And it has been great for merchants too! Pay-in-4 has helped them move a massive amount of merchandise ($100 billion in 2021, according to Cornerstone Advisors), much of that incremental to what they would have ordinarily sold (Shopify, which partnered with Affirm to offer BNPL, claims that merchants see a 50% increase in average order value). This is the unrealized spending that that merchants have always wanted to unlock with their customers, they just didn’t have lending partners willing to underwrite the risk … until pay-in-4 BNPL came along.

Now here’s the really interesting part – instead of reacting aggressively to the rapid growth and obvious appeal of pay-in-4 BNPL, credit card issuers mostly just stood pat. 

A few of the larger issuers introduced BNPL as a feature within their credit card products, which allowed cardholders to convert transactions over a certain size, post-purchase, into fixed installment loans. 

Beyond that, though? They mostly did nothing.

This was controversial! Smartass analysts like me were making fun of these banks on Twitter. Slightly-less-snarky analysts were pressuring the CEOs of these banks on earnings calls about why they weren’t taking the threat of BNPL more seriously. 

Here’s how American Express’ CEO Stephen Squeri explained his company’s restrained response to BNPL:

Buy now, pay later is not really a competitive threat to us. It’s targeted at debit card issuers. As a customer acquisition vehicle it’s not the game we’re playing.

On a tactical level, that’s not really correct. As a product, BNPL is a competitive threat to credit cards, including AmEx cards. It’s free money! Delivered in an extremely convenient fashion! BNPL has almost certainly taken at least a little market share away from American Express over the last couple of years. That’s why stock market analysts were concerned.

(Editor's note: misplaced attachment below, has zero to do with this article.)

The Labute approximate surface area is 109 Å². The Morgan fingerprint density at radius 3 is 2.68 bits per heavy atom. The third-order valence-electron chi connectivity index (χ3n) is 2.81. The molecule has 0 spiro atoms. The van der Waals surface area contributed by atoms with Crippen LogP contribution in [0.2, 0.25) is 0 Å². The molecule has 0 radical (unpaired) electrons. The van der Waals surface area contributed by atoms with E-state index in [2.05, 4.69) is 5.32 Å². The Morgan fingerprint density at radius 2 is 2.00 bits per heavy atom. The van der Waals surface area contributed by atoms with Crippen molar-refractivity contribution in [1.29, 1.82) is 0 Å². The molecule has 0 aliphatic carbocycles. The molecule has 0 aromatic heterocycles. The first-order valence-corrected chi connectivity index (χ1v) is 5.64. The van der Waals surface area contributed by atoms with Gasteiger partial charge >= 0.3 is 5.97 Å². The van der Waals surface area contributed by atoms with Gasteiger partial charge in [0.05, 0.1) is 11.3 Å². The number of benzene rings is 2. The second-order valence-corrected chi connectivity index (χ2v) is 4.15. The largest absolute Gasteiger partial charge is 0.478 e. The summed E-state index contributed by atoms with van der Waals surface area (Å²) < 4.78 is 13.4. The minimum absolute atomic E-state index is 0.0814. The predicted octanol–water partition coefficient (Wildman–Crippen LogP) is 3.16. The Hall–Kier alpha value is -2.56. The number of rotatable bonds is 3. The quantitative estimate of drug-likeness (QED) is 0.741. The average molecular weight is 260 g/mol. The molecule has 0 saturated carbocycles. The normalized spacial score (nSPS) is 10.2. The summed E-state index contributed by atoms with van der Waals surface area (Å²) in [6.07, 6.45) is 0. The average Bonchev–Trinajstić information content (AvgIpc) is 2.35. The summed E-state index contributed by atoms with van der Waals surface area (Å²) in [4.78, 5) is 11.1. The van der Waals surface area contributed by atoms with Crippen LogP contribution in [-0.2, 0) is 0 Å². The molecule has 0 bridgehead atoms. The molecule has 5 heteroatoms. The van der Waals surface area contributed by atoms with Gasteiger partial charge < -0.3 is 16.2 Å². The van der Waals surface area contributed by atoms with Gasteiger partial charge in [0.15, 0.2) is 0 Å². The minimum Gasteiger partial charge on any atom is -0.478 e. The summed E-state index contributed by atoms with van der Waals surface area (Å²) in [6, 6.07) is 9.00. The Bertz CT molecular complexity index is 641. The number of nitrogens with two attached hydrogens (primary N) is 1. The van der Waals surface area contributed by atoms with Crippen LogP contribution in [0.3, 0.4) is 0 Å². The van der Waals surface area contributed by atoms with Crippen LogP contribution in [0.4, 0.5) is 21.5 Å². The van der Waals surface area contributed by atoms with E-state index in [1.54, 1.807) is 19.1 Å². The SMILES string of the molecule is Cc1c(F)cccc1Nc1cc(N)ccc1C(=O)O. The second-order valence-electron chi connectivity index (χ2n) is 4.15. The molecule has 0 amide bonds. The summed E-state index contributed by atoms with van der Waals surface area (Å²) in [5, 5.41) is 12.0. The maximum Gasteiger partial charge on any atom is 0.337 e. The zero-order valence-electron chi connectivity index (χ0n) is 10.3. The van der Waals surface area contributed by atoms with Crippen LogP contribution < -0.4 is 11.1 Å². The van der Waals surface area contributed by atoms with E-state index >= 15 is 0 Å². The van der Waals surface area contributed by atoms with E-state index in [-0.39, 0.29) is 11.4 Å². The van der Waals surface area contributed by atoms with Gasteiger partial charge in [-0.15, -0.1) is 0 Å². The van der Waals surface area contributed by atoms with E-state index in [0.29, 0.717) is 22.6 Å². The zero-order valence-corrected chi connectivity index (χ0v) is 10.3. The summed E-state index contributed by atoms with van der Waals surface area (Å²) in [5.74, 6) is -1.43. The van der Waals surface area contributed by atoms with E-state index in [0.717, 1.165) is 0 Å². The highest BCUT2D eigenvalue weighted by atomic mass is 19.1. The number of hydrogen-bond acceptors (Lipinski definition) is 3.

However, on a more strategic level, Mr. Squeri’s response is exactly right. BNPL isn’t a long-term competitive threat to credit cards because, as a business, BNPL just doesn’t make a lot of sense. Its growth has been fueled by high-risk borrowers and funded by abnormally low interest rates and excessively exuberant VC investment. There is ample reason to believe that, as a standalone business, pay-in-4 BNPL will burn itself out within the next few years. 

Credit card issuers can continue to just ride it out.   

And you know what? Their customers won’t be mad. Customers like credit cards! According to J.D. Power, in 2022, credit card issuers saw big gains in customer satisfaction, trust, and net promoter scores. The bundle is doing just fine!

“It’s not the game we’re playing”

I hope that 30 years from now, this quote from Stephen Squeri is as well-remembered as Jim Barksdale’s quote. 

What banks got right in responding to BNPL (and what media companies got wrong in responding to streaming) is recognizing that sometimes the only way to win is to not play.

Alex Johnson
Alex Johnson
Join Fintech Takes, Your One-Stop-Shop for Navigating the Fintech Universe.

Over 36,000 professionals get free emails every Monday & Thursday with highly-informed, easy-to-read analysis & insights.

This field is for validation purposes and should be left unchanged.

No spam. Unsubscribe any time.